An explosion in a Moscow airport on January 24, 2011, was yet another act of terrorism in a world that has seen an increase in public violence over the past decade. The effects of such explosions, whether they occur in crowded city venues or remote battlefields, include structural collapse, debris impact and fire. Additional casualties can result when collapsed structures and accumulated debris block quick evacuation from a site overcome by flames or smoke.
Composite materials may provide a solution to at least some of these blast effects by mitigating collapse and containing debris.
Research led by Jennifer Righman McConnell, assistant professor in UD's Department of Civil and Environmental Engineering, is aimed at designing composite materials to resist the devastating effects of blasts. The work focuses on optimizing the material properties as well as the geometry of blast-resistant composite structures.
"Composite sandwich panels made of glass-fiber-reinforced plastic face sheets and aluminum foam core have excellent energy absorption capabilities under dynamic loading," McConnell says. "One effective approach to providing blast resistance is to design a sacrificial layer surrounding the protected structure and maximize the potential for energy absorption of that sacrificial layer."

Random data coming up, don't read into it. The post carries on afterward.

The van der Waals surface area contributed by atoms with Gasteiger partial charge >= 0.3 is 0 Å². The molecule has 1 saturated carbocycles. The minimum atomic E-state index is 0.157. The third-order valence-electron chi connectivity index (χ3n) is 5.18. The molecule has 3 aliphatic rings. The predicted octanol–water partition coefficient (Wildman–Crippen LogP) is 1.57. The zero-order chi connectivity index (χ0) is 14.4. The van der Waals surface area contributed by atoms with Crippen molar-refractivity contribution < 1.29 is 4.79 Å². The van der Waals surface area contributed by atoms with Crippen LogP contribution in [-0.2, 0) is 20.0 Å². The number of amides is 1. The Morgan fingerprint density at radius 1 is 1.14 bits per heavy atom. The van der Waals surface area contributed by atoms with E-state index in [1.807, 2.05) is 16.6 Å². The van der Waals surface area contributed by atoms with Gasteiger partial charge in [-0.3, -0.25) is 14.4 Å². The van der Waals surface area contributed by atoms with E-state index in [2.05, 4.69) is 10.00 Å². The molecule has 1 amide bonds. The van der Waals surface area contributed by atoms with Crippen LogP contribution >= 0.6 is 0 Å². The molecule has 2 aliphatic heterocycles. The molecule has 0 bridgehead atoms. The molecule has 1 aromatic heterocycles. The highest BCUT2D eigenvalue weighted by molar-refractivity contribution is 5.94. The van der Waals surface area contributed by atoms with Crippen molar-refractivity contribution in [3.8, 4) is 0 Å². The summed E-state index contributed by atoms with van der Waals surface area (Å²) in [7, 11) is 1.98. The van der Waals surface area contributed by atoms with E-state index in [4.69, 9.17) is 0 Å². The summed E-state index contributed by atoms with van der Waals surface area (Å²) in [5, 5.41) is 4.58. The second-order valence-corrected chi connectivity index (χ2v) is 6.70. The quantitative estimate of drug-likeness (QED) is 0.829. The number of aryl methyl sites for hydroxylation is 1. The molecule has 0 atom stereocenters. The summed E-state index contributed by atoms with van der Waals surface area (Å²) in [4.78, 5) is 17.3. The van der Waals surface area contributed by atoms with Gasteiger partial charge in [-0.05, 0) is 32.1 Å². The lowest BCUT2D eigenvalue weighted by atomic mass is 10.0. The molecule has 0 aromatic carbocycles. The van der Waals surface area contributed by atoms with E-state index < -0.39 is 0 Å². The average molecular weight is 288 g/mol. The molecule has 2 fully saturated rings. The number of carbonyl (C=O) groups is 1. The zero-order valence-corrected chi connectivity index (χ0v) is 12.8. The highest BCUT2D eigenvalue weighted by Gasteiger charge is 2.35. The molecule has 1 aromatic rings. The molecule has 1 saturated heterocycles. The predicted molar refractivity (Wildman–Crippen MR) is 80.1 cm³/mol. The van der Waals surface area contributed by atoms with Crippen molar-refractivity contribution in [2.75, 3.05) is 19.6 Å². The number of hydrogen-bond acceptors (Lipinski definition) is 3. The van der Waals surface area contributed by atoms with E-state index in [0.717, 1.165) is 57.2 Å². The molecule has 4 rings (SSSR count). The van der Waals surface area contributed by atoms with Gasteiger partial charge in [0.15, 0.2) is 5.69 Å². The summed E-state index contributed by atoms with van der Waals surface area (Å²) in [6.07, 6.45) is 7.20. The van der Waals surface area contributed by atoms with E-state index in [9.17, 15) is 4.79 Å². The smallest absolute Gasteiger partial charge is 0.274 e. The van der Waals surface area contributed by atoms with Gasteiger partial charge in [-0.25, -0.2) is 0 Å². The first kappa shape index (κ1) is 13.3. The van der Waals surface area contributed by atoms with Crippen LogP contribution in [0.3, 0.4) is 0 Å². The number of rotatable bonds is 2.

Past research has focused on comparing the energy-absorption characteristics of existing composite configurations — for example, glass-reinforced polymer or Kevlar-reinforced polyester. Composites, however, can be tailor-designed from the nano to the macro-level, so McConnell is taking a different approach.
She and her students are starting with a generic base material and changing various material properties one at a time so that they can determine the influence of each one on energy absorption. Once the ideal parameters are known, a material can be tailored to this function.
The design philosophy underlying the work is that progressive collapse of the core structure in the sandwich panels dissipates energy while the face sheets remain relatively intact to avoid secondary damage from debris strikes on humans and structures.
Like the materials making up the sandwich panels, the panels themselves can be tailored to minimize the energy transferred from blast waves to the main structure. McConnell is methodically exploring various geometries of square-celled honeycomb sandwich panels to determine the optimum configuration for absorbing blast energy. Variables include the thicknesses of different structural components and the number of cells.
McConnell's work is supported by a grant from the Army Research Office through the Defense Experimental Program to Stimulate Competitive Research (DEPSCoR). Potential applications include not only military vehicle bodies and temporary military shelters, but also civilian infrastructure such as bridges and building facades. — Diane Kukich